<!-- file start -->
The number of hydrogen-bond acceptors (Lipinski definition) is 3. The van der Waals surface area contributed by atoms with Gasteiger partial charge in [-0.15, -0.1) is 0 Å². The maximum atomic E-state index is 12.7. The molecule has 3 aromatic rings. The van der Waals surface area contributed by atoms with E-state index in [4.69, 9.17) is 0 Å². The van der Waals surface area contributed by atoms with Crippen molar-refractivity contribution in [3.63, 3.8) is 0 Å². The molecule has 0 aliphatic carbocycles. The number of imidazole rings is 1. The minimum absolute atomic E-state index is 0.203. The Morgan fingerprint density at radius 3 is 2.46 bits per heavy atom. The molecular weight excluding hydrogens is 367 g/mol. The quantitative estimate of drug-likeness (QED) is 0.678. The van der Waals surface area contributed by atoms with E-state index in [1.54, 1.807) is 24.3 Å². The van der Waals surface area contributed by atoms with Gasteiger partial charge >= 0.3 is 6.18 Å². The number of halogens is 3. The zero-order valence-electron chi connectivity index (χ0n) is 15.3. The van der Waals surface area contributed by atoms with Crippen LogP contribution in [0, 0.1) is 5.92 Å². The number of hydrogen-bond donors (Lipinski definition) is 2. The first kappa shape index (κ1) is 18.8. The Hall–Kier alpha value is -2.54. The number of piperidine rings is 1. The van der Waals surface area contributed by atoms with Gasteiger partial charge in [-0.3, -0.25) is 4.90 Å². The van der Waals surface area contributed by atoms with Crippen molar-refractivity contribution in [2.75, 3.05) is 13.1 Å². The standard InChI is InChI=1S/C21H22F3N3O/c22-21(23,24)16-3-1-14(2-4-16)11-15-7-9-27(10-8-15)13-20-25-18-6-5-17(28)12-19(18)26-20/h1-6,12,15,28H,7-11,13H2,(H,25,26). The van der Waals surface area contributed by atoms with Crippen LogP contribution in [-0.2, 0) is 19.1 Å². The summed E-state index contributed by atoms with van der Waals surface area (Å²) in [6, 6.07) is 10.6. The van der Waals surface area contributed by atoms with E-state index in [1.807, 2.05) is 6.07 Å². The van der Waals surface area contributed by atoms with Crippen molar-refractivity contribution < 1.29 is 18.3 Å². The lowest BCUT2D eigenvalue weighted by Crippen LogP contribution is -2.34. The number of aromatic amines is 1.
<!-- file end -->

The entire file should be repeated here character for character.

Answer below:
The number of hydrogen-bond acceptors (Lipinski definition) is 3. The van der Waals surface area contributed by atoms with Gasteiger partial charge in [-0.15, -0.1) is 0 Å². The maximum atomic E-state index is 12.7. The molecule has 3 aromatic rings. The van der Waals surface area contributed by atoms with E-state index in [4.69, 9.17) is 0 Å². The van der Waals surface area contributed by atoms with Crippen molar-refractivity contribution in [3.63, 3.8) is 0 Å². The molecule has 0 aliphatic carbocycles. The number of imidazole rings is 1. The minimum absolute atomic E-state index is 0.203. The Morgan fingerprint density at radius 3 is 2.46 bits per heavy atom. The molecular weight excluding hydrogens is 367 g/mol. The quantitative estimate of drug-likeness (QED) is 0.678. The van der Waals surface area contributed by atoms with E-state index in [1.54, 1.807) is 24.3 Å². The van der Waals surface area contributed by atoms with Gasteiger partial charge >= 0.3 is 6.18 Å². The number of halogens is 3. The zero-order valence-electron chi connectivity index (χ0n) is 15.3. The van der Waals surface area contributed by atoms with Crippen LogP contribution in [0, 0.1) is 5.92 Å². The number of hydrogen-bond donors (Lipinski definition) is 2. The first kappa shape index (κ1) is 18.8. The Hall–Kier alpha value is -2.54. The number of piperidine rings is 1. The van der Waals surface area contributed by atoms with Gasteiger partial charge in [-0.3, -0.25) is 4.90 Å². The van der Waals surface area contributed by atoms with Crippen molar-refractivity contribution in [2.75, 3.05) is 13.1 Å². The standard InChI is InChI=1S/C21H22F3N3O/c22-21(23,24)16-3-1-14(2-4-16)11-15-7-9-27(10-8-15)13-20-25-18-6-5-17(28)12-19(18)26-20/h1-6,12,15,28H,7-11,13H2,(H,25,26). The van der Waals surface area contributed by atoms with Crippen LogP contribution in [-0.2, 0) is 19.1 Å². The summed E-state index contributed by atoms with van der Waals surface area (Å²) in [6, 6.07) is 10.6. The van der Waals surface area contributed by atoms with E-state index in [1.807, 2.05) is 6.07 Å². The van der Waals surface area contributed by atoms with Crippen molar-refractivity contribution < 1.29 is 18.3 Å². The lowest BCUT2D eigenvalue weighted by Crippen LogP contribution is -2.34. The number of aromatic amines is 1.